Trunk workers are those that come to your house because you invited them. They will sit at the kitchen table (armed with a spiel and a briefcase of plan options to sell you), and try to convince you to buy their plans from the comfort of your own kitchen. The problem with these types of insurance salespeople is that they are almost always newbies. 

Think about it, why would some guy in the insurance business be working out of the trunk of his car? Where is his office and why didn’t he ask to meet you there? Most experienced insurance people would never conduct business out of their car trunk or enter into strangers’ homes to try to sell them a plan. This is the mark of a newbie, and if you hope to get experienced Medicare help and enroll in the best plan for your needs, avoid doing business with trunk salespeople. 

Red Flag #4: Charging for “Unbiased Medicare Advice”

The fourth red flag you need to look out for are advisors who charge you for what they call “unbiased Medicare advice.” This is actually one of the newer gimmicks in the Medicare field today. Here’s how it usually works: An insurance agent comes to you and says they are not biased in any way because they don't make any commissions from the insurance company. In exchange for their unbiased help, they will charge you a fee. Sounds reasonable, right? Wrong. 

The truth is, almost everybody in the Medicare field today is unbiased. The only biased ones are those that work for one company (captive agents). If an agent works for Humana, they're biased towards them. If they work for Aetna, they're biased to Aetna. But again, these captive agents are the only biased ones. So you end up paying someone $700 to $1,000 to give you “unbiased Medicare advice” when in reality, you could have someone else (like a broker) do the same thing for free. 

Brokers offer their planning services for free because the insurance company will pay them. And all insurance companies offer comparable rates to brokers, meaning brokers get paid the same amount no matter which plans you decide to go with. So they are always unbiased.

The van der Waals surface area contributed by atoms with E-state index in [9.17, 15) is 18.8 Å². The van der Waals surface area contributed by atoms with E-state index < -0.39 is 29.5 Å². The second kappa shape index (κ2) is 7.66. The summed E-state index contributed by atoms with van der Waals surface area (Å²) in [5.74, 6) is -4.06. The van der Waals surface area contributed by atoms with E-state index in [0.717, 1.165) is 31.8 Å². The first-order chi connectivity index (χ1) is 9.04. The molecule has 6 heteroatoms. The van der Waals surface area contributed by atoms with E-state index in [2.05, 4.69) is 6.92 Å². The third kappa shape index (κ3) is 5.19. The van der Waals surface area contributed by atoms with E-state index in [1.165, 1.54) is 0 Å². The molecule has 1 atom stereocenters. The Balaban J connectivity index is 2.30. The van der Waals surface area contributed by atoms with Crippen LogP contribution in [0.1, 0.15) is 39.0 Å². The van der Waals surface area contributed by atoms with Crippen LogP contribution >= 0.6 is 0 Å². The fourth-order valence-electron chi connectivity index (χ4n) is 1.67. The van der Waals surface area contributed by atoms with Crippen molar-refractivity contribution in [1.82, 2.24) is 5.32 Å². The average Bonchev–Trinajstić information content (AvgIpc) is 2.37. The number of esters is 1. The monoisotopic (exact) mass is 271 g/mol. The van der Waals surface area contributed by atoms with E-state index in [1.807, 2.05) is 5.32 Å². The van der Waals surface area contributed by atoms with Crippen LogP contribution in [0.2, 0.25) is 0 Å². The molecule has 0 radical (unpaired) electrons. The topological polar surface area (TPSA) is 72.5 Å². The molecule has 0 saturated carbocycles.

Red Flag #5: Get the Sale Vs. Relationship

The fifth and final red flag you have to look out for when seeking a Medicare advisor are advisors who focus only on the sale. Some advisor’s only goal is to sell you a plan (and quickly!) and then move on to the next sale. These types of get-the-sale advisors are rarely ever heard from again. 

Relationship-focused advisors, on the other hand,  will help you through the entire Medicare process. They will get to know your individual needs and concerns, find out about your pre-existing conditions and life situation, and be available for years to come. This is the type of advisor you want. 

If your advisor doesn’t ask you questions like “What exact medications are you taking?” or “Where do you want your prescriptions to be filled?” they are more than likely only focused on the sale. You want an advisor willing to go into the details with you to make sure you get the best Medicare benefits for your future. 

Conclusion

Picking a Medicare advisor is a very important choice. Your Medicare advisor is going to determine what your coverage and health benefits look like and how your overall Medicare experience will go. This is why you need to watch out for the five red flags we outlined above so you can pick the right Medicare advisor.

We understand how difficult making the right Medicare decisions can be. To take the next step, watch our full course here, or schedule a free one-on-one call with a certified Medicare School Guide who can answer your questions, compare plans options, and even help you enroll. Click here to get started.